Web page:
District 7 E-Newsletter

Councilwoman Paula McCraney 601 W. Jefferson Street (502) 574-1107


Paula McCraney
601 W. Jefferson Street

Louisville, KY 40202
(502) 574-1107


Click Here to

Email Councilwoman McCraney


Visit the District 7 Website

Phone Numbers
of Interest

Air Pollution: 574-6000

Animal Services: 363-6609
or 361-1318

Anonymous Tipline:
574-LMPD (5673)

Brightside: 574-2613

Jefferson County Clerk's Office: 574-5700

Legal Aid: 584-1254

Metro Call: 311 or 574-5000

Metro Parks: 574-7275

Metro Police: (Non Emergency) 574-7111 or 574-2111

Metro Safe: 572-3460
or 574-7111

MSD: 587-0603

PARC: 569-6222

Poison Control: 589-8222

Property Valuation Administration: 502-574-6380

Public Works: 574-5810

Solid Waste Management (SWMS): 574-3571

TARC: 585-1234

Veteran's Affairs: 595-4447


In this Issue...


Mint Julep Month!


The Mint Julep is a fine Southern tradition dating back to the 18th Century, as well as the official drink of the Kentucky Derby since 1938.

Since 2013, Louisville has designated April as "Mint Julep Month®" celebrating the famous Bourbon cocktail along with the arrival of Spring in Kentucky.

Click here for a list of Mint Julep activities:

MAKE IT MINTY, ALL OF APRIL : GoToLouisville.com Official Travel Source

Message From McCraney


Yes, that's me, somewhere underneath that gigantic hat. This was Thurby 2017. I had a great time handicapping the races and drinking soft drinks (I'm not a mint julep girl). The atmosphere was lively and everyone was hugging and milling around freely.  Thurby, as you may know, is the new Oaks for us locals - with less the crowd.

While this year may be slightly different, you will still see lots of fabulous fashions, including matching masks. While people gather at Churchill Downs for food, fun and frivolity some (women and men) will sport spring outfits and a more ridiculous hat than mine shown above. Anything goes during Derby season.

I learned a little something about Thurby. It is a portmanteau for Thursday plus Derby, and this name for the Thursday racing in Derby week has been recognized by Churchill Downs since 2014.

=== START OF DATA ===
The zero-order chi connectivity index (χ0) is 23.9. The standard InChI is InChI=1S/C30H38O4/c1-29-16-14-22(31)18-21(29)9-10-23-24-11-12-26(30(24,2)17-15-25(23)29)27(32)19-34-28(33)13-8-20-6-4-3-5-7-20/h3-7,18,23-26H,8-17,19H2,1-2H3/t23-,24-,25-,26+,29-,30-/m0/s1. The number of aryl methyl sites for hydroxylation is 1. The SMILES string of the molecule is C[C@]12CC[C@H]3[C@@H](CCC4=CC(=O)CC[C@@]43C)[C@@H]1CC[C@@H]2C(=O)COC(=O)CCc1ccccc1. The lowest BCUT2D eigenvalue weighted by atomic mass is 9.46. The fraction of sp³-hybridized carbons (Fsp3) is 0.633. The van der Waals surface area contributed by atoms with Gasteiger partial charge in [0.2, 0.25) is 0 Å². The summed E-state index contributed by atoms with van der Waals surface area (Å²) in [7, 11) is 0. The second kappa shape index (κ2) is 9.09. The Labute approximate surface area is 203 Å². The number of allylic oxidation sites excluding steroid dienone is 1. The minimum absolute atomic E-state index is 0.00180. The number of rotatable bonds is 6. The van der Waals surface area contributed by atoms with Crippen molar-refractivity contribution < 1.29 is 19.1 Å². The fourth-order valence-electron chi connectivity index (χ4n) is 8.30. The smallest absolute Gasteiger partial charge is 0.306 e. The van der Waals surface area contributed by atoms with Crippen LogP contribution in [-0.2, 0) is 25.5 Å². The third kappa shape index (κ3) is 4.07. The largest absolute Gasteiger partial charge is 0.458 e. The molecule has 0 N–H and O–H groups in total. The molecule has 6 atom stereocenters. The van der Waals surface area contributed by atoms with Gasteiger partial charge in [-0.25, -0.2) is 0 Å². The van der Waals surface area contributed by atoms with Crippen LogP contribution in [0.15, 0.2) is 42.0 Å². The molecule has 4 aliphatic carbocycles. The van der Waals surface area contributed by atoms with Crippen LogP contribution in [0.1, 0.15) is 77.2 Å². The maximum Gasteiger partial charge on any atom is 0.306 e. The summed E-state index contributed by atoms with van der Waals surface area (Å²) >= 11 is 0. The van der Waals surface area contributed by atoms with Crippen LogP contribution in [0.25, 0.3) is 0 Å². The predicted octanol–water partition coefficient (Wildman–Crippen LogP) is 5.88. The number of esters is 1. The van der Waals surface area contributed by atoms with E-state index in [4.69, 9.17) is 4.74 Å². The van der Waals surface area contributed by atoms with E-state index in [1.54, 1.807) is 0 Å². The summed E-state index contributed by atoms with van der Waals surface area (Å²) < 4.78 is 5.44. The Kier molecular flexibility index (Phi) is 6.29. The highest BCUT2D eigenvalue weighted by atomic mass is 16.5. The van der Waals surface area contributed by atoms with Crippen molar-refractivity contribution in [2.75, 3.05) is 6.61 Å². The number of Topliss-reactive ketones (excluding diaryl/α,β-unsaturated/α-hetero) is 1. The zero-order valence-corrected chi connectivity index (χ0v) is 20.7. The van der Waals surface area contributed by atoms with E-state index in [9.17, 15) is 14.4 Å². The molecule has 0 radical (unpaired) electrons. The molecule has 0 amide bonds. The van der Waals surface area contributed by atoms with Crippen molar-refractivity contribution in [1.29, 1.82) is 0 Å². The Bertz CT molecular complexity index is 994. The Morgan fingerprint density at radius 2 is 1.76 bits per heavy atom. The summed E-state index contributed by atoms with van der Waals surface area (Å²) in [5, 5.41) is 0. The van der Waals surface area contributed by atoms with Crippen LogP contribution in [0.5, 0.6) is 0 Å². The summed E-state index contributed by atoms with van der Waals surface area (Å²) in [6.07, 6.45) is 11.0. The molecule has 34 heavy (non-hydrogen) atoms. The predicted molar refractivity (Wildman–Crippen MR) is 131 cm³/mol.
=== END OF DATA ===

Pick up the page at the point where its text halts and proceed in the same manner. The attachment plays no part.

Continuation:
As much as I enjoy writing and wordsmithing, I must admit, the word portmanteau was foreign to me.  After looking up the word, I learned that it stands for a word blending the sounds and combining the meanings of two others, for example ‘breakfast’ and ‘lunch’ (Brunch). I love learning new words. This one was fun for me. I spent almost an hour thinking of other portmanteau combinations. Here are some of my favorites:

1. iPod and broadcast = Podcast.

2. Smoke and fog = Smog

3. Medical and care = Medicare.

4. Telephone and marathon = Telethon.

5. Parachute and troops = Paratroops.

What are some of your favorite words or phrases? Send them to me and I will list in our Just 4 Fun section some day.

What are your Derby plans this year? What are some of your Derby traditions? Do you have relatives and friends coming to town? Are you hosting a Derby party at your home? If you dress up for any event this Derby week, please snap a picture and send it to me. I will display your picture in a future issue of the e-Newsletter.  

We love Derby; it is a fun time for our city, as well a very lucrative one. All eyes will be on Louisville this week as we celebrate leading up to "The Most Exciting 2 Minutes in Sports."  I encourage you to enjoy every aspect of Derby week, but urge you to please be careful.  Please continue to social distance, wear a mask, wash your hands often and if you can (or will), please get vaccinated.

I will not be attending any Derby activities this year. I made the decision to sit this one out, but I do plan to watch whatever I can on television. I also plan to dress up for the big race. I hope my husband plays along with me, because we make such a cute couple when we get all dolled up.  


Have a great Derby week, and let me hear from you!

Council Corner


As you may have heard, Mayor Fischer presented his budget proposal to the Council on Thursday. A partial press release with details about the proposed budget is listed below under the heading, Update from the Mayor.  

I am looking forward to diving in the deep end of the budget. I love this time of year, because it reminds me of my banking days when I combed through budgets, P&L statements, tax returns, financial reports and balance sheets. Fun times!

As announced after the Mayor's presentation, the Budget Committee, on which I serve, will offer two opportunities for the public to share and voice concerns about the budget on May 13 at 6 p.m. and May 27 at 5 p.m. Click here for more information on signing up to speak.  

To view the 2021 - 2022 Recommended Executive Budget Document in its entirety (Size is 30MB),  Click Here 

To view the 2021 - 2022 Recommended Detail Budget Document (Size is 104MB), Click here.

The Council also approved an ordinance that appropriated $400,000 to fund legal representation for select residents during eviction proceedings. To quality, families must not have annual gross income in excess of 125% of the federal poverty guidelines. 

I voted in favor of the ordinance and spoke on the importance of those in power to help the least, the lost and the left behind. But, before I spoke in favor of the measure, I asked pointed questions to make sure landlords would not be negatively impacted and that the funding would be monitored.  I was satisfied by the answers I received.